Gratitude for My Parents

I recently asked my mom what inspired her and my dad to give me piano lessons around the time I was six years old. She told me I was singing all the time as a little kid, so they determined I was very musical and wanted to cultivate that.

And so it went with so many areas of life: I liked to draw, and so I got art lessons; I took an interest in chess, so I went to chess school and was driven to tournaments; I discovered my freshman year of high school that I was good at cross country, and the following summer I was sent to a running camp; sophomore year I wanted to learn the guitar, and so I got guitar lessons (though, to the chagrin of my poor parents, much of those sessions was spent more on discussions of religion, since at the time I had taken a special interest in the subject and my teacher was super Christian).

Every little interest I had, however impulsive, was fostered.

When it came time to consider colleges, my parents encouraged my many applications to various art schools. These were immigrant parents, mind you, with a justifiably deep concern for financial well-being and security in life, yet they never pushed me in a direction they felt I had no interest in and nevertheless considered the potential viability in an art-related career such as animation or graphic design…none of which I ended up pursuing.

Ultimately, I wanted a “regular” college experience and chose a non-art school where I would just major in Fine Art. To this day nearly every wall of my parents’ house is adorned with all the various artwork I churned out in my classes.

During my junior year, I spent a semester studying art in Rome. I recall an episode one evening when I called my mom to check in; I suddenly felt so racked with guilt over the blissful life I was experiencing compared to my parents’ struggles*, and for feeling like I wasn’t honoring all that I was given because I didn’t put my full effort in my education and opportunities, and I began to cry as I told my mom that I hoped they were proud of me. She assured me that they were, but I wasn’t sure I deserved it.

After college, I began to follow my dreams as a performer by going to standup comedy open mics and handing out flyers for two hours in exchange for five minutes of stagetime, while simultaneously working as an unpaid intern at a tiny production studio in the Bronx in my pursuit of filmmaking. Again, my parents did not discourage me.

Within a year at the production studio, I felt I had learned enough about shooting and editing to start my own one-man operation. My parents bought me my camera and editing suite, and I was off to the races. To this day I remain self-employed, and I feel very grateful for the freedom it gives me in life.

Several years later I began to get paid gigs doing standup and started focusing more of my energy on that. I started hitting the road and traveling all over the country, and sometimes beyond. My parents didn’t try to stop me.

When I was 28 years old, I sat my parents down in their kitchen and delivered them a piece of news that I was scared to tell them because I knew they would have a hard time receiving it: I would be moving to Los Angeles. My mother cried. My father, ever the stoic, showed little emotion but clearly did not want to see me go. But they didn’t get in the way…even though I didn’t have much of a plan, other than to take what little money I had and hit the ground running.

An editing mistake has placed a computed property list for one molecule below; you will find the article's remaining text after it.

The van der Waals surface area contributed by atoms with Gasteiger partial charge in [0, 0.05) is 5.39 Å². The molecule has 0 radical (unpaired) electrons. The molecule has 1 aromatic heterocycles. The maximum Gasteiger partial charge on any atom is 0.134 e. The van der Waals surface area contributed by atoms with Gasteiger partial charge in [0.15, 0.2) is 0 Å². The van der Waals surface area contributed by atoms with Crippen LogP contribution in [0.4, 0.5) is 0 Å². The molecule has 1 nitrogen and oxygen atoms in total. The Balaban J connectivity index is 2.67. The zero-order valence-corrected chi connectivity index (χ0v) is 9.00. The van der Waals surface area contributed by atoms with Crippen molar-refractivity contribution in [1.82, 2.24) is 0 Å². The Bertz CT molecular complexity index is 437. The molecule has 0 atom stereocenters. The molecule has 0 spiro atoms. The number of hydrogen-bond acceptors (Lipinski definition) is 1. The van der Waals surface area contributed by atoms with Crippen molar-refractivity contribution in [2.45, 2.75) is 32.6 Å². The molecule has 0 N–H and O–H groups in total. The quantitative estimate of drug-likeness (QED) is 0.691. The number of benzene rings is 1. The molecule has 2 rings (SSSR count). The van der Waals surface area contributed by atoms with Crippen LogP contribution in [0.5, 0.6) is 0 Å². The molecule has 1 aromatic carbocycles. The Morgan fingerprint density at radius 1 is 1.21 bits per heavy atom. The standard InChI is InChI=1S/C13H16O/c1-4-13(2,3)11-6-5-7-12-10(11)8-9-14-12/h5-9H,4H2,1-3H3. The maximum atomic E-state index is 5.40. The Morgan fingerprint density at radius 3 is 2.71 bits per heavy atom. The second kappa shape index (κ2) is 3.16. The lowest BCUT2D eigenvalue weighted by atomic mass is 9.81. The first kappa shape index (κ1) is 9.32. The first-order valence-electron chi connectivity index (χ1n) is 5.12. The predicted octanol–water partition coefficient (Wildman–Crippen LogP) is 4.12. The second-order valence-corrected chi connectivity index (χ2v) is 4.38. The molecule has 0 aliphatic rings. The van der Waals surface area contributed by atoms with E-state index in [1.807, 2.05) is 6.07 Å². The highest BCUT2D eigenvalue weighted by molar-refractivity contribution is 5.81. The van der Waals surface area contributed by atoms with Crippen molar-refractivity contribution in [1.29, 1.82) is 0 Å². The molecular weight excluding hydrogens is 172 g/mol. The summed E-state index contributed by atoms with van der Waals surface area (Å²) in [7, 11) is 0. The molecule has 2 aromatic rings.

Within half a year in LA, I was given an amazing opportunity: I was booked on a comedy tour of New Zealand and Australia. It turned out to be the biggest setback of my comedy career and my morale, as the “booker” turned out to be a very damaged and deceitful person who only posed as a comedy booker, and I got wrapped up in a long-lasting drama that set my life off course (but also gave me a much needed learning lesson).

Afterward, I found myself back at my parents’ house and had my 30th birthday. It was only then that my father finally sat me down for the first time in my life and explained that I was now 30, no longer a kid, that I tried the comedy thing and had my fun, but it was time to get serious and start considering my future. I understood where he was coming from, and I felt bad that my parents were worried about me.

But still I went back to LA. My parents were not happy about it, but what could they do? Sometimes I wonder if part of the reason they “allowed” all my crazy pursuits is because they knew that I was going to do what I was going to do, and to try to stop me would be futile, so they just hoped for the best.

I feel so lucky to have parents who poured so much into me and, while at times naturally concerned, ultimately allowed me to lead whatever kind of life I wanted to lead. My life is so rich due to the childhood I had, and now that I am an adult and have a better idea of the value of money and all the many hurdles to life and to what must go into raising children, I’m especially grateful that they spared no expense in my development — even for the many things that were not directly applicable to getting a “good job”, but just for being a well-rounded person with an appreciation for the fullness of life.

If and when I have a child, I will give them the exact same treatment that my parents gave me. And if said future child ever reads this, you now know that you have your grandparents to thank.

And I thank you too, Mama and Papa.

*Their only time in Rome up until then was in a refugee camp while waiting for admission into the United States.